The secret is out: America's war on drugs is now more like a real war than ever before. This week, the New York Times reported that the U.S. Drug Enforcement Administration's paramilitary capabilities include "five commando-style squads," mixing law enforcement and armed conflict across Latin America.
It's an operation that hasn't spread to Mexico -- yet. But as the expense of the status quo in that country mounts, with no end in sight to what over the past five years has become the world's most disastrous narco-conflict, U.S. policymakers are feeling growing pressure to take the fight south of the border. Mexico's pivotal position in the drug trade has grown so vexing -- despite unprecedented international cooperation -- that national political figures in the United States are pushing publicly to make Mexico the next step in indulging the military temptation.
The paramount concern is that Mexico will become a magnet for America's enemies abroad. In October, the U.S. Justice Department alleged that Iranian operatives -- one a U.S. citizen -- had plotted to work with a Mexican drug cartel to assassinate the Saudi ambassador by bombing a Washington restaurant. Texas Republican Rep. Michael McCaul, chairman of Congress's Homeland Security Oversight, Investigations, and Management Subcommittee, urged in response that "every tool available" must be used "to stop the advancement of Mexican drug cartels inside the U.S."
What, specifically, does that mean? Fresh light has been shed by eye-opening developments elsewhere in politics. As Paul McLeary of Defense Technology International reported in October, Republican Rep. Connie Mack of Florida used an Oct. 4 hearing on the Merida Initiative -- the security agreement between the United States, Mexico, and other Latin American countries on combating the drug trade -- to promote an "ink spot" counterinsurgency campaign in Mexico. On the presidential campaign trail, Texas Gov. Rick Perry, who had previously called for deploying drone aircraft to patrol the U.S.-Mexico border, opined on Oct. 1, "It may require our military in Mexico working in concert" with Mexican troops "to kill these drug cartels and to keep them off of our border and to destroy their networks." U.S. defense secretary and former CIA chief Leon Panetta recently announced that President Barack Obama has nominated Lt. Gen. William B. Caldwell IV to be commanding general of U.S. Army North, headquartered at Fort Sam Houston, Texas. Caldwell's current assignment? Combined Security Transition Command, Afghanistan.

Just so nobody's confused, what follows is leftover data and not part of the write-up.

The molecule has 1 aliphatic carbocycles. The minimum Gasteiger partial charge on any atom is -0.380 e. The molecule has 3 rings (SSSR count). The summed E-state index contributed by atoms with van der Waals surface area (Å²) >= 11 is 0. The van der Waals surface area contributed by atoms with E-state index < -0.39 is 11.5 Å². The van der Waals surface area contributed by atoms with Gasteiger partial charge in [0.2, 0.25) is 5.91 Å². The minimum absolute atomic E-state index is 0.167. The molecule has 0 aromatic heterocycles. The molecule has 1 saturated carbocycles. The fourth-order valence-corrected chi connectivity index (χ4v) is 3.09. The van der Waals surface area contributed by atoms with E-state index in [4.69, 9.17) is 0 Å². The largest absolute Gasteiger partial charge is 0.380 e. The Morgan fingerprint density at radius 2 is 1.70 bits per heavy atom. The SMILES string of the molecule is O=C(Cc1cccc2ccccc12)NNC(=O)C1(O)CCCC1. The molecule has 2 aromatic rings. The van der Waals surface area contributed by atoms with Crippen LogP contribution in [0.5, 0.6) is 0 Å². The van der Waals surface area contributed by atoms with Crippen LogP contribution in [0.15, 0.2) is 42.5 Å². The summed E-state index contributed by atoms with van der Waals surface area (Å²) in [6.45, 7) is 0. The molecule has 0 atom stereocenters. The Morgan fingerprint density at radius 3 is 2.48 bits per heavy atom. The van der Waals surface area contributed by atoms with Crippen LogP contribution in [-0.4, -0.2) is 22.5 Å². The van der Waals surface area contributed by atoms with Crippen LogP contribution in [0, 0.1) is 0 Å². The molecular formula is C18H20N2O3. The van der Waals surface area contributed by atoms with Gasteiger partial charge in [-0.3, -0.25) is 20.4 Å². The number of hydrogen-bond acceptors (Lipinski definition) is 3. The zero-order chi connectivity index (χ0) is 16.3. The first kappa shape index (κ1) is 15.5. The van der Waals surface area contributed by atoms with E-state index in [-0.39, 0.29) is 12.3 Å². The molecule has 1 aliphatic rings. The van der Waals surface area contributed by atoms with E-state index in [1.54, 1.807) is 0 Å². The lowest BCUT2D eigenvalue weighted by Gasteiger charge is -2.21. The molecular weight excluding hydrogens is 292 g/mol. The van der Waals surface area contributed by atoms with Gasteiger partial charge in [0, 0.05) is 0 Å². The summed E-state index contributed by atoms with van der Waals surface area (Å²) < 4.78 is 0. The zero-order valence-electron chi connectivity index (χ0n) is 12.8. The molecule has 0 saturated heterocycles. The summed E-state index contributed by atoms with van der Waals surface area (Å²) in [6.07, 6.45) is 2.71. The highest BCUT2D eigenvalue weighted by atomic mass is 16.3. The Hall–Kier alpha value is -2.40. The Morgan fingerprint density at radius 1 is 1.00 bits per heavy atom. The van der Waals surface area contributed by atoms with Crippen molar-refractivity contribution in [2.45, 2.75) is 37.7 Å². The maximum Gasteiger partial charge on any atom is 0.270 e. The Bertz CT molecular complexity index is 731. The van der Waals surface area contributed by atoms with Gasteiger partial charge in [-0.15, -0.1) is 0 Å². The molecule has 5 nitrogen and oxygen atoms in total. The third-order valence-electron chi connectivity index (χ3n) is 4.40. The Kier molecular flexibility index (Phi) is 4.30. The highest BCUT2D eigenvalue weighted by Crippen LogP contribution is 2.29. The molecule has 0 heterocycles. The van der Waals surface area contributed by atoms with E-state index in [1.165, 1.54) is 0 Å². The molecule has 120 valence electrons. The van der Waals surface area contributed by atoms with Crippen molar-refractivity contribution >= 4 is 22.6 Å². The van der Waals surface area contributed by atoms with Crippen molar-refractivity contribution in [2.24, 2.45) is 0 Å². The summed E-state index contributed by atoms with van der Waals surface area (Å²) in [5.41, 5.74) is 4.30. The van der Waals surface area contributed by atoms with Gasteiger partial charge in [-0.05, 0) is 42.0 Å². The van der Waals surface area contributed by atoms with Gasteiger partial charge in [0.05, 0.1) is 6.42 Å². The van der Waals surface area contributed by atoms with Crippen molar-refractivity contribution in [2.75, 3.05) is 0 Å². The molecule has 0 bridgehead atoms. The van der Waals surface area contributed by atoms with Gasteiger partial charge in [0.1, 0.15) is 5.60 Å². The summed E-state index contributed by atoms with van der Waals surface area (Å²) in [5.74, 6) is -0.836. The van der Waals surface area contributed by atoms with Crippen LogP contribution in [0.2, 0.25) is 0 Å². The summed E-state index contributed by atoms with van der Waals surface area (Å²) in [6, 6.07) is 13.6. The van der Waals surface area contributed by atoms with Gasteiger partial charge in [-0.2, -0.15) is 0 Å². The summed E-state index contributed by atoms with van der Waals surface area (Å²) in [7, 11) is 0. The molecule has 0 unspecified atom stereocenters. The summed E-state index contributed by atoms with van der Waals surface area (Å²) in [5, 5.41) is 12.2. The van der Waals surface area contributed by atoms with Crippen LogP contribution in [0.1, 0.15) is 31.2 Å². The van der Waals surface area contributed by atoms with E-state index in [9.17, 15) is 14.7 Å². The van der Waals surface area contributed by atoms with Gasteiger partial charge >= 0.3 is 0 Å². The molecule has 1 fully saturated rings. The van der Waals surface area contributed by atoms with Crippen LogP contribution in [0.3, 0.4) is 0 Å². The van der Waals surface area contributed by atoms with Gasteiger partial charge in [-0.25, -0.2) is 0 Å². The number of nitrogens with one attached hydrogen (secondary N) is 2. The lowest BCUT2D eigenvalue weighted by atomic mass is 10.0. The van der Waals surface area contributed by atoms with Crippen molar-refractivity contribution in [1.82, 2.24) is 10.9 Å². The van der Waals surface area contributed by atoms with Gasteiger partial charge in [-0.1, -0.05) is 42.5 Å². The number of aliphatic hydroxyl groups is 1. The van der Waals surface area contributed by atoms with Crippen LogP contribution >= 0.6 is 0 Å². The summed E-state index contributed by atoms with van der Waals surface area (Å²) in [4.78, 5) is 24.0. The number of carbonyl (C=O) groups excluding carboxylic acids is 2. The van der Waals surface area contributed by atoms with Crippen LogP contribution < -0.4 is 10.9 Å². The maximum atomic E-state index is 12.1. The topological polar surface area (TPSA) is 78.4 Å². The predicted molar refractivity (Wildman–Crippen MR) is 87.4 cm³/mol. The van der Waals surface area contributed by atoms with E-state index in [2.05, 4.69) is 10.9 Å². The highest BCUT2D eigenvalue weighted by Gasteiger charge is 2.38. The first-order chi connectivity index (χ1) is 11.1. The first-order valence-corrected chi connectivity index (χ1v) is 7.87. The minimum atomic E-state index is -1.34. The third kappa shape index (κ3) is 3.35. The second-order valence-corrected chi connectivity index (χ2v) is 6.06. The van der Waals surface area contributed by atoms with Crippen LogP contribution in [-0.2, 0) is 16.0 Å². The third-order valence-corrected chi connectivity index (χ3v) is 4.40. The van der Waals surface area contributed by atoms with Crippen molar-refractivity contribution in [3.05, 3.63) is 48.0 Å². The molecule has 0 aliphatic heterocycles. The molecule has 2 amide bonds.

Remarks and actions like these -- by key members of both parties -- suggest that the encroachment of military rhetoric and thinking on the situation across the border is the inevitable logical consequence of the costly and manifestly unsuccessful drug policy the United States has pursued for decades. In declaring the war on drugs in 1971, President Richard Nixon advertised the policy as a "total war" on "public enemy number one." Instead, the war on drugs has settled -- along with the drug trade it seeks to combat -- into something that far exceeds the ambit of mere law enforcement, yet falls far short of necessitating the mobilization, intensity, and mission clarity found in a proper war. It has long blurred the distinction between police action and armed conflict. The same drones patrolling the Pakistani frontier cruise the Mexican border. Domestic SWAT teams now frequently conduct no-knock raids in American hometowns reminiscent of U.S. tactics during the worst days of the Iraq war.
Psychologically and politically, Americans are particularly uncomfortable with current anti-drug operations. This month, for the first time, half of those polled by Gallup favored the legalization of marijuana. Videos of brutal and misbegotten SWAT raids -- such as last year's now-infamous raid in Columbia, Missouri -- rack up millions of views on YouTube and amplify outrage across the Internet. Americans perceive significant variances in the threat to public health and public order -- if any -- posed by marijuana, methamphetamines, and other prohibited substances. Recognition is increasing that the U.S. demand for drugs, which none less than Secretary of State Hillary Clinton has called "insatiable," is to blame in significant part for the volume and profitability of the international drug trade.